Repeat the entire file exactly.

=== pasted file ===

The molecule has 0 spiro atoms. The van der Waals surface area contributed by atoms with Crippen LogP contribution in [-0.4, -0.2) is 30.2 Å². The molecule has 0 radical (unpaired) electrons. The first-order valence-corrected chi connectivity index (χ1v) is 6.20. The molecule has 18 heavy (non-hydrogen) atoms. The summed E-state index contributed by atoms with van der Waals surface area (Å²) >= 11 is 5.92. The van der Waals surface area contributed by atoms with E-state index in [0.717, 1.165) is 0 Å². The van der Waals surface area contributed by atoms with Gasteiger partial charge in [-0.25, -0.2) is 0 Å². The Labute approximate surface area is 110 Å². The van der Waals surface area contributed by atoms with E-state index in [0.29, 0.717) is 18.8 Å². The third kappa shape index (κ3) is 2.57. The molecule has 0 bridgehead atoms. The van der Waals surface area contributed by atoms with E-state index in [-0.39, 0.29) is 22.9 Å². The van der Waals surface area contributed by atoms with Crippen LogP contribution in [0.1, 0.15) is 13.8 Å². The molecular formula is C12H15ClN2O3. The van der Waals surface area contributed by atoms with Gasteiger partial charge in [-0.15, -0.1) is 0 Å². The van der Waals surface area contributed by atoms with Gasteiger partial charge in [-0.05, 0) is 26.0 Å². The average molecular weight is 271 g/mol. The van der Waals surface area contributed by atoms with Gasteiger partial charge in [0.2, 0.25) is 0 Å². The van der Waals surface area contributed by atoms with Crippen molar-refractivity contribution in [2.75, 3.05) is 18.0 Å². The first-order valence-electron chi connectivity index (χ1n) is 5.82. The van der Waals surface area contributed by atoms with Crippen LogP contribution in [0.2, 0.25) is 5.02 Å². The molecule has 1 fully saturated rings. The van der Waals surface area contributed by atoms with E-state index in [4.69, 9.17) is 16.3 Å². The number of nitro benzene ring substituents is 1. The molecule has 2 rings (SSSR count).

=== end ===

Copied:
The molecule has 0 spiro atoms. The van der Waals surface area contributed by atoms with Crippen LogP contribution in [-0.4, -0.2) is 30.2 Å². The molecule has 0 radical (unpaired) electrons. The first-order valence-corrected chi connectivity index (χ1v) is 6.20. The molecule has 18 heavy (non-hydrogen) atoms. The summed E-state index contributed by atoms with van der Waals surface area (Å²) >= 11 is 5.92. The van der Waals surface area contributed by atoms with E-state index in [0.717, 1.165) is 0 Å². The van der Waals surface area contributed by atoms with Gasteiger partial charge in [-0.25, -0.2) is 0 Å². The Labute approximate surface area is 110 Å². The van der Waals surface area contributed by atoms with E-state index in [0.29, 0.717) is 18.8 Å². The third kappa shape index (κ3) is 2.57. The molecule has 0 bridgehead atoms. The van der Waals surface area contributed by atoms with E-state index in [-0.39, 0.29) is 22.9 Å². The van der Waals surface area contributed by atoms with Crippen LogP contribution in [0.1, 0.15) is 13.8 Å². The molecular formula is C12H15ClN2O3. The van der Waals surface area contributed by atoms with Gasteiger partial charge in [-0.15, -0.1) is 0 Å². The van der Waals surface area contributed by atoms with Gasteiger partial charge in [-0.05, 0) is 26.0 Å². The average molecular weight is 271 g/mol. The van der Waals surface area contributed by atoms with Gasteiger partial charge in [0.2, 0.25) is 0 Å². The van der Waals surface area contributed by atoms with Crippen molar-refractivity contribution in [2.75, 3.05) is 18.0 Å². The first-order valence-electron chi connectivity index (χ1n) is 5.82. The van der Waals surface area contributed by atoms with Crippen LogP contribution in [0.2, 0.25) is 5.02 Å². The molecule has 1 fully saturated rings. The van der Waals surface area contributed by atoms with E-state index in [4.69, 9.17) is 16.3 Å². The number of nitro benzene ring substituents is 1. The molecule has 2 rings (SSSR count).